The rate of inflation is in the double digits. The rate of unemployment is high. The currency is falling. The economy is under ‘elite capture’. There’s been multiple IMF programmes. The IMF now wants to raise taxes, the rate of interest and end energy subsidies. That may sound like Pakistan but it is not. It is the Republic of Kazakhstan.
The Russian Federation has a 7,600 km border with Kazakhstan. Nearly a quarter of the Kazakh population is ethnic Russian. All crewed Russian space flights are launched from the Baikonur Cosmodrome in Kazakhstan. Kazakhstan produces more than 40 percent of the world’s uranium-and Russia’s nuclear fuel cycle depends on Kazakhstan. Russia’s anti-ballistic missile testing range, Sary Shagan, is in Kazakhstan. Kazakhstan accounts for 18 percent of global hashrate for Bitcoin. That is how important Kazakhstan is to the Russian Federation.
The National Endowment for Democracy (NED) is a Washington, DC-based non-governmental organization founded in 1983 for “promoting democracy in other countries.” The NED is funded by an annual allocation from the US Congress. There are 16,000 NGOs in Kazakhstan, a number of which have a Western background.
In 2021, the NED spent $50,000 “to promote freedom of peaceful assembly in Kazakhstan”; $29,200 “to inform Kazakh citizens about their rights”; $65,000 “to promote civic engagement among youth in Kazakhstan”; $37,250 “to defend human rights in Kazakhstan”; and $56,000 “to provide an independent source of national news and analysis on social media.” It also spent $60,000 “to provide an independent source of national news”; $69,920 “to promote fundamental freedoms in Kazakhstan”; $60,000 “to promote public awareness of civic activism”; $33,700 “to promote free and fair elections”; $49,600 “to promote accurate elections”; $39,200 “to promote accountable elections”; $114,066 “to strengthen the independence of defense lawyers”: $33,000 “to promote public understanding and debate”; $91,283 “to promote independent media”; and $58,900 “to monitor internet freedom.”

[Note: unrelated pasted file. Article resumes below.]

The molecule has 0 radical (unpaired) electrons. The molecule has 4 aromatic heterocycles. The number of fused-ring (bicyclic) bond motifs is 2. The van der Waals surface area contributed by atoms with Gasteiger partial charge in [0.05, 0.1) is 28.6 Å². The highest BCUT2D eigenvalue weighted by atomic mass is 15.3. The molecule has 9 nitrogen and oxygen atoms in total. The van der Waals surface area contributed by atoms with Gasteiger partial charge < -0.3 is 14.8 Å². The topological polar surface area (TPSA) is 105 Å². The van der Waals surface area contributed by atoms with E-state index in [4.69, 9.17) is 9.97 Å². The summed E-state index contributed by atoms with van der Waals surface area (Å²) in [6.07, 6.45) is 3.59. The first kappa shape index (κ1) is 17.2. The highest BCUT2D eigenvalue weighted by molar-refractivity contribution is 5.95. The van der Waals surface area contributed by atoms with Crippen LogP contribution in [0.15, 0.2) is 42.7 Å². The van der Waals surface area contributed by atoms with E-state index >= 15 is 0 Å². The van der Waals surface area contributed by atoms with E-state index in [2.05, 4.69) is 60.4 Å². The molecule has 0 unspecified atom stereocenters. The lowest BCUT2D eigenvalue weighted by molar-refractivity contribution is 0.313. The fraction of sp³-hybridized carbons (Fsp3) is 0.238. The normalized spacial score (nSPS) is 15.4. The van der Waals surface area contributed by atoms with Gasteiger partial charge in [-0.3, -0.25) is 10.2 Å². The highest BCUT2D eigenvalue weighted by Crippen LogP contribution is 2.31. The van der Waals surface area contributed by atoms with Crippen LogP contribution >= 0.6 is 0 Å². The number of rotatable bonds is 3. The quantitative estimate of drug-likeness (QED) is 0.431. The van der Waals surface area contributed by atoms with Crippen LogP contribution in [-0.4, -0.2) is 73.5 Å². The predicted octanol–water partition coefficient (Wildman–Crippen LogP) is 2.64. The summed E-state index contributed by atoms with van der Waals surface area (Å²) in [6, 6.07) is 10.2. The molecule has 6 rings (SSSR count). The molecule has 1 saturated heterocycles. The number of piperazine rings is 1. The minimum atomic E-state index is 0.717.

In January 2022, the Kazakh government “eliminated fuel subsidies which led to a doubling of the price of LPG, the fuel used in the majority of vehicles in Kazakhstan.” This proved to be a major trigger. On January 2, unarmed, apolitical protestors from various NGOs came out in large numbers. Lo and behold, some of the protesters found large caches of arms, automatic rifles and firearms. Almaty International Airport was taken over. Government buildings were seized. ATMs were looted. Duty-free shops were looted. Military servicemen were attacked and critical infrastructure was blocked.
On January 5, a state of emergency took effect. On January 6, 3,000 Russian paratroopers arrived under the Collective Security Treaty Organization (CSTO). A few hundred have since died, more than 8,000 arrested (including a large number of foreigners), property damage $200 million, 1,300 security officers injured, 400 vehicles destroyed. On January 7, troops were given ‘shoot-to-kill’ orders. The same day, vehicle fuel subsidy was restored.
This Kazakh episode has all the elements of a non-kinetic, hybrid attack: local proxies, economic pressures, disinformation and exploitation of existing political fissures. As NGO-backed protests spread like wildfire they became violent-weaponised and anti-state. Russia has been sent a strong message-core Russian interests threatened and turmoil in Russia’s backyard. Could Russia be next? A hybrid attack, a nightmare for Russia – and a lesson for us, if we want to learn one.
Email: firstname.lastname@example.orgDr Farrukh Saleem, "Hybrid attack," The News. 2022-01-16.
Keywords: Political science , Political issues , Political fissures , Political protesters , Accountable , Elections , Democracy , Kazakhstan , Russia , CSTO , LPG , NED